61. Seriously Consider Public Transportation - If you live in a decent sized city with good public transportation, then you should definitely consider taking public transportation instead of constantly using your expensive cars.

In fact, if you live in a two car household and you find you can rely on just one car and using public transportation you could save thousands of dollars a year in car payments, auto insurance, gas and maintenance! Better yet, ditch all of the cars and solely rely on public transportation. It’ll even get you some exercise. This tip is courtesy of Amanda Abella.

62. Follow Your Car Maintenance Schedule - Following your car maintenance schedule will ensure that you’re keeping your car in tip top shape. Your car will last longer if you perform regular maintenance rather than just fixing things when they break. Not following you car maintenance schedule can be a costly mistake, especially if you never change your oil. The better shape you keep your car in will result in a higher sales price when you sell it, or a longer life if you plan on driving it until it dies.

63. Unload Your Car Trunk  - This is an easy trick to increase your gas mileage. Remove all unnecessary items from your car trunk and the passenger area. Don’t leave your bowling ball or other heavy item in your car just because you might need it once or twice a year. Less weight in your car means your car doesn’t have to work as hard to get up to speed. Don’t remove necessary items such as a spare tires, jacks or jumper cables.

64. Properly Inflate Your Tires - This is another easy gas saving trick. Make sure to keep your car tires inflated to the proper tire pressure for optimal performance. In addition, this should extend the life of your tires over improperly inflated tires. Tires are expensive and making sure the tire pressure is correct is easy.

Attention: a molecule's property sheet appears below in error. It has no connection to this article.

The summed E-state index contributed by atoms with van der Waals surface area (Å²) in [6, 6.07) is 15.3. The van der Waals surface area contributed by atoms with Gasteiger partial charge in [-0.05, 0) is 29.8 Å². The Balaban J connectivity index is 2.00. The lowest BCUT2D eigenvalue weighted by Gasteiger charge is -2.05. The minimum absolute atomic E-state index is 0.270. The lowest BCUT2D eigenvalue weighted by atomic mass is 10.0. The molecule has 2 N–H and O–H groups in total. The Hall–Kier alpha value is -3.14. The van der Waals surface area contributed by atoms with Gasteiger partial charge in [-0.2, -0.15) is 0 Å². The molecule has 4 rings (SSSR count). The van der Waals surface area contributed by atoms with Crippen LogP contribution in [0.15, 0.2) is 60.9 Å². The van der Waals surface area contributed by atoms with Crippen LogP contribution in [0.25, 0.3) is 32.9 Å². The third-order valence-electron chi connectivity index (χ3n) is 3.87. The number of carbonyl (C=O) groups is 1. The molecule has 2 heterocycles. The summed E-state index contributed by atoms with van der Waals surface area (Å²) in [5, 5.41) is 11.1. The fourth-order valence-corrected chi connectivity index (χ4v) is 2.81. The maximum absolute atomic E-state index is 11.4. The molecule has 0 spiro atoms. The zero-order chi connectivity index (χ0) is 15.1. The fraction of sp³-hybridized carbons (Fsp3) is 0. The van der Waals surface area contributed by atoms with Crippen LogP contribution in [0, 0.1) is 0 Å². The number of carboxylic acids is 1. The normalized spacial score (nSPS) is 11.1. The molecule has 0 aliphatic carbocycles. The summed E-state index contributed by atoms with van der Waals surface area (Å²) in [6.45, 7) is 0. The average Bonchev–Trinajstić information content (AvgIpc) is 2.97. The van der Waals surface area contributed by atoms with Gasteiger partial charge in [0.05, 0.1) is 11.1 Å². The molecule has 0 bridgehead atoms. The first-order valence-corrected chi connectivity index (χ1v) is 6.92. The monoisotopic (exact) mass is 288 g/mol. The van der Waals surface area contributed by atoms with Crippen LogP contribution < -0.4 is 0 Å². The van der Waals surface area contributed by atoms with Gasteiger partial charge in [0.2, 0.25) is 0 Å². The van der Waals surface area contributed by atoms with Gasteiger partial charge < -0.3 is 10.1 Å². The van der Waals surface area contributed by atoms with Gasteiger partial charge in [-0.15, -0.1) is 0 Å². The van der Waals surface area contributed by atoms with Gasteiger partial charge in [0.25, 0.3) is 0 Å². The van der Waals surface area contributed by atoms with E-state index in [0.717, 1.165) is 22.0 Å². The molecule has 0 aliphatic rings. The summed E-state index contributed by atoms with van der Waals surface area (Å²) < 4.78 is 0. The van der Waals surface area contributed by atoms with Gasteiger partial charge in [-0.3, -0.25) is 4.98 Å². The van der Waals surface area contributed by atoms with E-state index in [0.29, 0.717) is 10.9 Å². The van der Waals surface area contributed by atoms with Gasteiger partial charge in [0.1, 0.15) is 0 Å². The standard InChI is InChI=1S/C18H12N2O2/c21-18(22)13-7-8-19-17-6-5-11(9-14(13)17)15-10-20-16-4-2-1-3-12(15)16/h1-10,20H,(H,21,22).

65. Don’t Speed On The Highway - Speeding can be a triple whammy to your wallet. You’ll get worse gas mileage as you go faster on the interstate and you can get tickets from the police. On top of that, when you get a speeding ticket you’re insurance rates will go up! Yuck! Just don’t speed, it likely isn’t worth the time you might save by getting to your destination faster.

66. Drive Your Car After Your Car Loan Is Paid Off - Continue to drive your car after your loan is paid off. People are tempted to jump into a new car loan as soon as their car is paid off, but you can save a ton by avoiding that urge.

If your car payment is $250, after just one year of sticking with your current set of wheels, you would have an extra $3000. Your car will also cost less to insure over time, so you’ll enjoy some savings there too. This tip was courtesy of Andrew Schrage at Money Crashers.

67. Review Your Auto Insurance Coverage - When was the last time you paid attention to what type of coverage you have for your automobile insurance? If it has been many years and your car is now an old clunker, you might not need collision or comprehensive insurance any more.

These are some of the more expensive parts of your insurance policy. If you have recently bought umbrella insurance, you might be able to lower your liability limits, too. Make sure you keep at least the minimum limit allowable by your umbrella insurance policy.

Subscription Services

Subscription services can be dangerous because we pay for them every month and often get desensitized to the cost. We feel like these services are necessary due to living with them for so long. As you read through these tips, don’t just blow them off because the ideas make you uncomfortable. Think if these changes would really be as bad as you think they’d be.

68. Negotiate For Everything - Negotiate everything as if you were a bootstrapping entrepreneur. What if you had no budget and were trying to get a business off the ground, would you just pay whatever the cable company told you? No – you’d shop around and try to get a cutthroat rate so you could keep your business operating another day. Why aren’t you doing that in your personal life? Negotiate everything. This tip was courtesy of Jim Wang from Microblogger.